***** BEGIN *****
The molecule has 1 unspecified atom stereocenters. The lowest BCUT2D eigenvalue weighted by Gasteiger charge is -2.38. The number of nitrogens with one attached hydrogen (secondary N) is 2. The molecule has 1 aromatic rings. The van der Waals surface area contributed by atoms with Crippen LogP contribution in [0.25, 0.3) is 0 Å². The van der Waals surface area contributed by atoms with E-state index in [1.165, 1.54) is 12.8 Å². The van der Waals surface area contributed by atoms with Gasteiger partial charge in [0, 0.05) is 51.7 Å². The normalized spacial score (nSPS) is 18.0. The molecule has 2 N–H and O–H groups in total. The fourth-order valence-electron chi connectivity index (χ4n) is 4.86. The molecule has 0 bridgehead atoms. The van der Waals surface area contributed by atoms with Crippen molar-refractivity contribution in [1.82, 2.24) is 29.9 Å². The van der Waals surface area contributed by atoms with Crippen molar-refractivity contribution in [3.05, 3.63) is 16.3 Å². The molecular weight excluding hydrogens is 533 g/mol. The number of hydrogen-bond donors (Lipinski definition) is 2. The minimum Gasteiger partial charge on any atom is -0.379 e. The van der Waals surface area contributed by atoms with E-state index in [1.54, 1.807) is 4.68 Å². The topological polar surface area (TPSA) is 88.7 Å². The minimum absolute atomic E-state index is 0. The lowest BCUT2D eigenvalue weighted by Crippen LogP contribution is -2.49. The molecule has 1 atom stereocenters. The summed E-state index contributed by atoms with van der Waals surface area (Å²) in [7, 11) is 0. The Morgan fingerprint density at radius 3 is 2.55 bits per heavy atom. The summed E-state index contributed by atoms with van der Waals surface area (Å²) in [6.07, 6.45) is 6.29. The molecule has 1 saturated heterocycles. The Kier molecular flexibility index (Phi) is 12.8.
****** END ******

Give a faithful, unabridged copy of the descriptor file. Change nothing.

The molecule has 1 unspecified atom stereocenters. The lowest BCUT2D eigenvalue weighted by Gasteiger charge is -2.38. The number of nitrogens with one attached hydrogen (secondary N) is 2. The molecule has 1 aromatic rings. The van der Waals surface area contributed by atoms with Crippen LogP contribution in [0.25, 0.3) is 0 Å². The van der Waals surface area contributed by atoms with E-state index in [1.165, 1.54) is 12.8 Å². The van der Waals surface area contributed by atoms with Gasteiger partial charge in [0, 0.05) is 51.7 Å². The normalized spacial score (nSPS) is 18.0. The molecule has 2 N–H and O–H groups in total. The fourth-order valence-electron chi connectivity index (χ4n) is 4.86. The molecule has 0 bridgehead atoms. The van der Waals surface area contributed by atoms with Crippen molar-refractivity contribution in [1.82, 2.24) is 29.9 Å². The van der Waals surface area contributed by atoms with Crippen molar-refractivity contribution in [3.05, 3.63) is 16.3 Å². The molecular weight excluding hydrogens is 533 g/mol. The number of hydrogen-bond donors (Lipinski definition) is 2. The minimum Gasteiger partial charge on any atom is -0.379 e. The van der Waals surface area contributed by atoms with E-state index in [1.54, 1.807) is 4.68 Å². The topological polar surface area (TPSA) is 88.7 Å². The minimum absolute atomic E-state index is 0. The lowest BCUT2D eigenvalue weighted by Crippen LogP contribution is -2.49. The molecule has 1 atom stereocenters. The summed E-state index contributed by atoms with van der Waals surface area (Å²) in [7, 11) is 0. The Morgan fingerprint density at radius 3 is 2.55 bits per heavy atom. The summed E-state index contributed by atoms with van der Waals surface area (Å²) in [6.07, 6.45) is 6.29. The molecule has 1 saturated heterocycles. The Kier molecular flexibility index (Phi) is 12.8.